Celebrating Women’s History Month

Women reflect on the past and present feminine experience



March is the annually declared month that highlights the female experience and celebrates the contributions of past and present women. Because of these women, women today are afforded opportunities and freedoms they might not have otherwise.

Anna Malesiewski, Features Editor

March, which is Women’s History Month, is a time to reflect on the female experience, and pay tribute to the courage of the women of past generations and to celebrate how their bravery afforded women today opportunities and freedom.
MC Gensheimer, director of Gannon University’s School of Communication and the Arts, said that as a child, there were never limits on what she could do as a female. Her father didn’t raise her with the expectation that women had different abilities than men, and Gensheimer learned at an early age to do things like shoot foul shots or kick a football over her house with her bare feet.
“I was taught very early on that I could do anything that anybody else could do,” Gensheimer said.
In Gensheimert’s early days as a teacher, it never occurred to her that the field of media was male dominated.
“We talk about the fact that as a child you believe things and as an adult you sometimes can change those beliefs because of the effects of the world,” Gensheimer said. “It was an odd thing to have a woman in the communications endeavor, but I never thought any differently about it. My dad gave me a good basis in that women were equal to men – the abilities were equal and there was no reason to think anything differently.”
Especially in the technologies, Gensheimer said that her role as a woman has always been on an equal footing with men. When she interviewed for her first job at Gannon, Paul Peterson, Ph.D., her interviewer, said that he would like to see more women in the fields of media and technology.
“I remember thinking, ‘Why can’t women be in the technologies?’” Gensheimer said. “I wasn’t an engineer, and I wasn’t a biochemist, but I think Peterson saw that the media was going to be a force in the future. I never thought about the fact that being a woman in the media or in the technology fields was anything unusual.”
When Gensheimer started at Gannon, most media classes were male dominated. Now, this is shifting. Part of this is because technology is shifting, making it easier for women to use the equipment necessary for creating and producing media, and part of this is also because of changes in legislation.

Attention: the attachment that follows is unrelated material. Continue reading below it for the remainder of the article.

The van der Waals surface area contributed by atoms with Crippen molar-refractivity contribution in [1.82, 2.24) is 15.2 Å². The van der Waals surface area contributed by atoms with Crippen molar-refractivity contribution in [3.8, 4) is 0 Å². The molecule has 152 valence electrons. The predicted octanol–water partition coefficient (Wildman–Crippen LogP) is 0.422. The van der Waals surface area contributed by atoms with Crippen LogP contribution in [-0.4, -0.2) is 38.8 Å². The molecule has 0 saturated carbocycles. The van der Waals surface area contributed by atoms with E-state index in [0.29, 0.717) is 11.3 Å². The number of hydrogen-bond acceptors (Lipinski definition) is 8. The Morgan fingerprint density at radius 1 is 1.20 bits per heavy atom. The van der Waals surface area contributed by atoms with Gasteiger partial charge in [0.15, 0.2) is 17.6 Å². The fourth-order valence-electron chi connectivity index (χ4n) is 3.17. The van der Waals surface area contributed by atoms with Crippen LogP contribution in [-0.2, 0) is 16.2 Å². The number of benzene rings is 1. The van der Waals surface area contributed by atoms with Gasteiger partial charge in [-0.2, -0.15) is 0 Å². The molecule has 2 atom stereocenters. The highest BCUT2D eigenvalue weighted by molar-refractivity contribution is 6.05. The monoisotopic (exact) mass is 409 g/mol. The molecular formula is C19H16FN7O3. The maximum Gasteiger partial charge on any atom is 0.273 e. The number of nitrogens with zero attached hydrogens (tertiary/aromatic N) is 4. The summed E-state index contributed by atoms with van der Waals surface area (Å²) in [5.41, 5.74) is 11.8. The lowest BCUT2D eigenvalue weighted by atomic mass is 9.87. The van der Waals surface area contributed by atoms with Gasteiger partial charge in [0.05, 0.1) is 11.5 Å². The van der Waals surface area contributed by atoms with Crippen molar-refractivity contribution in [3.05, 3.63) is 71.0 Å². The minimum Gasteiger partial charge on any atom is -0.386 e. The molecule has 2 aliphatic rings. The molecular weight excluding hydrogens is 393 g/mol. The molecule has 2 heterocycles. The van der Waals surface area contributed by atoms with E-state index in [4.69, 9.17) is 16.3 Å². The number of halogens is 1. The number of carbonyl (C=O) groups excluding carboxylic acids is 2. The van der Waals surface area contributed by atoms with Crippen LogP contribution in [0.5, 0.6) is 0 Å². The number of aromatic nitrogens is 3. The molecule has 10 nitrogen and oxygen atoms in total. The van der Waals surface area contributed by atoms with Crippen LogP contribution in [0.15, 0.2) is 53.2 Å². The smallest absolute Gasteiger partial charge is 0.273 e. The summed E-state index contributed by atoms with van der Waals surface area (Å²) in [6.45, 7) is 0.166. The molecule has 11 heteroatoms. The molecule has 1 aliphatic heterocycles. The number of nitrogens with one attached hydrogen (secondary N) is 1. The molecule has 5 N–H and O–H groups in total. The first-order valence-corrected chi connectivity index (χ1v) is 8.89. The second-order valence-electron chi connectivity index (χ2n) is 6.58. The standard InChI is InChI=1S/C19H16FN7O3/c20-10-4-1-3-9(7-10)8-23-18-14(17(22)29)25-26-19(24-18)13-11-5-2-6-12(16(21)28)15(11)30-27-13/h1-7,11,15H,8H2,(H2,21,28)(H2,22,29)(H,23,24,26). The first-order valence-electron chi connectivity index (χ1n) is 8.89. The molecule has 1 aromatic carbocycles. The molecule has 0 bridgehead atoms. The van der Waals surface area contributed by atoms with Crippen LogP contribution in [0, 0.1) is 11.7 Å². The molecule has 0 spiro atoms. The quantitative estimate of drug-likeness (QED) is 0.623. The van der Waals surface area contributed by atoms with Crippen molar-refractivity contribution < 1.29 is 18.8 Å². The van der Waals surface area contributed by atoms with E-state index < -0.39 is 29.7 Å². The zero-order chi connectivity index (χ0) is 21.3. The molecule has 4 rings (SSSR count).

“Part of the technology has helped us as women enter fields that we might not have entered before, but I think also the work of the women in the ‘70s, the legislation and the laws that have helped, are now bearing fruit years later,” Gensheimer said. “Future generations of women are now reaping the benefits of women who wanted equal opportunities.”
Because of the constant ebbing and flowing of the technological field, Gensheimer said that women may be better at the changes that are necessary as a result.
“Women bring great gifts to the table, and in fact might be more adaptable in some ways when technology blows up,” Gensheimer said.
Gensheimer said that in her role as director of the School of Communication and the Arts, she has two primary tasks: to oversee and support student and faculty and staff work, and to attract new students to the program.
“It’s not a numbers game for me, it’s a human beings game,” Gensheimer said. “I’m not as budget-driven as maybe a male counterpart might have been, and I’m probably better at the human skills. As women, I think we have better communicative skills – we have strong intuitiveness, we have an ability to walk into a situation and listen better, and those kind of human skills have served me as a leader and would serve any woman.”
Gensheimer said that men and women need to join together to view both sexes as human beings, rather than compartmentalizing people into gender roles.
“Everybody is wonderfully, radically different from each other – it’s to look at the soul or spirit standing in front of you and say ‘What are your strengths? What do you bring to the table? Bring your gifts, and let’s use them.’ Both men and women,” Gensheimer said. “Those gifts, no matter what gender you are, help to solve the world’s problems. Our task is to figure out what’s broken and fix it, as communicators and people in the field.”
Ashley Caldwell, administrative secretary to the provost and vice president for Student Experience, said that as a woman, it is important to balance ambition and patience, because they are both important tools in a woman’s success toolkit.
“Ambition can take you where skill, resources and experience can’t, and patience will help you to take a step back and think critically in any situation,” Caldwell said. “There are always going to be obstacles and challenges in your life as well as people who are going to challenge you. Learn from those experiences — they will save you a lot of discomfort in the long run.”
Caldwell also said that it is important for women to invest substantial time in discovering who they are and what their goals are.
“When you build a strong foundation for yourself, you’ll increase your skill level, which leads to increased marketability and increased self-confidence, which makes you more comfortable owning your abilities and strengths,” Caldwell said.
This doesn’t mean that everything will come easy or that everyone will value those strengths, but rather, it means the knowledge that each step of the journey is toward specific goals.